git can be confusing, especially for beginners. Even a common message:
Your branch is up-to-date with 'origin/master' might not mean what you think. Nowadays I’m comfortable with my git workflow and rarely see an error, but I can still remember feeling completely lost.
I started coaching at Codebar last year. It’s a free workshop to get to grips with the basics of web development. I’ve found that sharing knowledge with a beginner is harder than understanding. Telling someone else shines a light into my blind spots. If you’re near a Codebar meetup, sign up and come along! It’s a friendly group and you’re bound to learn something.
Where is origin/master?
Recently I was asked ‘How do I know if my branch is up-to-date?’ This question led to a git fundamental: nearly every git operation is local. Maybe you’ve heard this before, but it’s worth another look.
Nearly everything you do with git happens on your machine. Don’t take my word for it. Turn off your wifi and see how many git commands you can run. You’ll see
push fail without a connection to your remote, but try the other commands you can think of:
log and see how many times git tells you that you’re up-to-date. How can you be up-to-date if you’re disconnected?
You may not have realised that git keeps a clone of your remote repositories on your machine. That’s how you can do so much without a connection. If you’re using a GitHub repository as your remote, then there’s a clone of it in your local repository.
origin/master is not on GitHub, it’s the clone of the remote
master branch on your machine.
Next time git tells you that you’re up-to-date it might help you to think:
Your branch is up-to-date with your clone of 'master' from 'origin'.
Fetch is manual
It’s up to you to keep your local clone of the remote updated. git won’t remind you to synchronise with your remotes; you have to remember. When you run
git fetch origin the list of branches and commit history is downloaded from GitHub and synchronised into the clone on your machine. Doing a fetch won’t affect your local branches, so it’s one of the safest git commands you can run. You can fetch as much as you like.
Remembering to run
git fetch origin does feel laborious. As I tap this article it’s being saved to the cloud continuously in the background. Sync has become an everyday part of so many apps, but everything in git is manual.
To check if you’re up-to-date with GitHub run
git fetch origin before
git status and you’ll know you’re up-to-date. At least you were a few seconds ago! You’re only as up-to-date as your last fetch.
Checking out a branch from GitHub
One evening a student worked on a new feature at Codebar and wanted to continue working on another computer at home. She had started a new branch and pushed it to GitHub. I gave her a shortcut to try:
# Instead of repeating the branch name git checkout -b new-feature origin/new-feature # Use the same branch name and set up tracking git checkout -t origin/new-feature
It’s handy if you use the same name for your branches locally and on GitHub. Even better, it sets up tracking so you can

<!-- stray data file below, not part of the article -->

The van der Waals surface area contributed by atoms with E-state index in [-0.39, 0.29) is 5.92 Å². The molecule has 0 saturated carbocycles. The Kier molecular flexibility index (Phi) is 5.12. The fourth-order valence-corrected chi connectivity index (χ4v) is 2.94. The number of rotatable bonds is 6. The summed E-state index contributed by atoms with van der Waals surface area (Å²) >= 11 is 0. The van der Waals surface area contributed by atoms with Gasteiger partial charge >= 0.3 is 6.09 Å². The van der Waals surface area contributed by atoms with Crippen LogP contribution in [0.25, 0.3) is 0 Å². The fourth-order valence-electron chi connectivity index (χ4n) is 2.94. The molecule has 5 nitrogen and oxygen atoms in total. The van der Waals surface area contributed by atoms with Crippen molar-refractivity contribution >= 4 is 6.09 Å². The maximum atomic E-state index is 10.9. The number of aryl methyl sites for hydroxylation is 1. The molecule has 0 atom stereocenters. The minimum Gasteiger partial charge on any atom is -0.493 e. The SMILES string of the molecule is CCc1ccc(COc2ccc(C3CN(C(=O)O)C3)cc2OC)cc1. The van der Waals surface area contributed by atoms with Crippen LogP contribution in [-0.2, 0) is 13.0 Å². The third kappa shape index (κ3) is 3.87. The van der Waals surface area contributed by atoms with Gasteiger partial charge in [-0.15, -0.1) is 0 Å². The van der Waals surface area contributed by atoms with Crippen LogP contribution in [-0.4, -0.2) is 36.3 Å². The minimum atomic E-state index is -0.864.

git push straight away, without
-u origin new-feature to set the upstream branch the first time. However, when she tried it at home, git threw an error:
$ git checkout -t origin/new-feature fatal: Cannot update paths and switch to branch 'new-feature' at the same time. Did you intend to checkout 'origin/new-feature' which can not be resolved as a commit?
She felt lost. git threw a fatal error and questioned her intent, how rude? I looked back at git askance and had a rubber duck moment. This is roughly how my one-sided conversation with git went:
JOSH: Oh. I don’t recognise that error. Hmmm.
Yes, I want to checkout ‘origin/new-feature’.
That’s the correct branch name, no typos.
I can see the branch on GitHub, it’s definitely there…
I realised that she hadn’t run
git fetch origin first, so git threw a fatal error because it didn’t know the new branch existed. The clone on her home computer was not in sync with GitHub.
When she ran
git fetch origin the new branch was downloaded and then she was able to checkout. Phew! I didn’t see that error coming and was caught out because I take fetching for granted. That’s what happens when you step out of your routine.
You might think that when git throws this error it would be a perfect opportunity to remind you how long it has been since you fetched from GitHub, but no. Instead, I think git assumes you know how it works, so the error message politely suggests that you’ve made a typo.
Get an overview
When I have two or more branches on the go I find it’s useful to see an overview. Here’s how to see a summary of all your local branches, which remote branch they are tracking and their status:
# A summary of all local branches with their tracking branch and status $ git branch -vv * git-up-to-date dafa4b4 [origin/git-up-to-date: ahead 1] Add git up-to-date post master 991f4cd [origin/master] Fix footer nav margin
For example, I have two branches locally. I am on
git-up-to-date branch and it is ahead of
origin/git-up-to-date. So I have one commit to push to GitHub.
Can you be completely up-to-date?
Sure. If no one else has access to the GitHub repository then you can rest easy between each fetch. When you’re the only one pushing changes then you’re in control and you’ll be up-to-date all the time. The only gotcha is when you use another computer, then you need to fetch each time you switch.
If you’re collaborating with other people on GitHub, then hopefully the next time you see
Your branch is up-to-date with 'origin/master' you’ll wonder how long it’s been since your last fetch. It’s up to you to keep your local clone in sync and up-to-date with your team.
When you collaborate it’s easier to work in separate branches. Even so, in a shared repository I’m not sure you can ever be completely up-to-date with GitHub. Maybe just for a moment, when you push and take the lead.